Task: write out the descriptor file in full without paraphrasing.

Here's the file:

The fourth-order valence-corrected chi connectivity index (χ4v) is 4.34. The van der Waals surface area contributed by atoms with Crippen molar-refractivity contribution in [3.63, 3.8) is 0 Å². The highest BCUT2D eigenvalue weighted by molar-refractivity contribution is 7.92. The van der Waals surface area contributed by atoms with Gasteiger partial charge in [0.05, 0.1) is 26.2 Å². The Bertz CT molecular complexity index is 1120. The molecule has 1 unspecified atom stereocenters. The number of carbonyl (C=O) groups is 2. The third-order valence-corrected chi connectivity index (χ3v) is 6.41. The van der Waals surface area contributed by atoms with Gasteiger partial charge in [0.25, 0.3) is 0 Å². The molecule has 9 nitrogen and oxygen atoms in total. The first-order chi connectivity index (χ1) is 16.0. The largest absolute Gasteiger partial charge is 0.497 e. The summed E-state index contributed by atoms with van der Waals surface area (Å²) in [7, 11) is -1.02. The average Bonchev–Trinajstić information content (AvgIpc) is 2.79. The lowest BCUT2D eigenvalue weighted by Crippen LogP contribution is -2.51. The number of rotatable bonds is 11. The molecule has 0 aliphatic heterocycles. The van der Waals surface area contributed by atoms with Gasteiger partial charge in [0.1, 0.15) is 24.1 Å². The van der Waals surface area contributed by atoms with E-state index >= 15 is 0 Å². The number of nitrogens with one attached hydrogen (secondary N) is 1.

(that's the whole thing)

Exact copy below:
The fourth-order valence-corrected chi connectivity index (χ4v) is 4.34. The van der Waals surface area contributed by atoms with Crippen molar-refractivity contribution in [3.63, 3.8) is 0 Å². The highest BCUT2D eigenvalue weighted by molar-refractivity contribution is 7.92. The van der Waals surface area contributed by atoms with Gasteiger partial charge in [0.05, 0.1) is 26.2 Å². The Bertz CT molecular complexity index is 1120. The molecule has 1 unspecified atom stereocenters. The number of carbonyl (C=O) groups is 2. The third-order valence-corrected chi connectivity index (χ3v) is 6.41. The van der Waals surface area contributed by atoms with Gasteiger partial charge in [0.25, 0.3) is 0 Å². The molecule has 9 nitrogen and oxygen atoms in total. The first-order chi connectivity index (χ1) is 16.0. The largest absolute Gasteiger partial charge is 0.497 e. The summed E-state index contributed by atoms with van der Waals surface area (Å²) in [7, 11) is -1.02. The average Bonchev–Trinajstić information content (AvgIpc) is 2.79. The lowest BCUT2D eigenvalue weighted by Crippen LogP contribution is -2.51. The number of rotatable bonds is 11. The molecule has 0 aliphatic heterocycles. The van der Waals surface area contributed by atoms with Gasteiger partial charge in [0.1, 0.15) is 24.1 Å². The van der Waals surface area contributed by atoms with E-state index >= 15 is 0 Å². The number of nitrogens with one attached hydrogen (secondary N) is 1.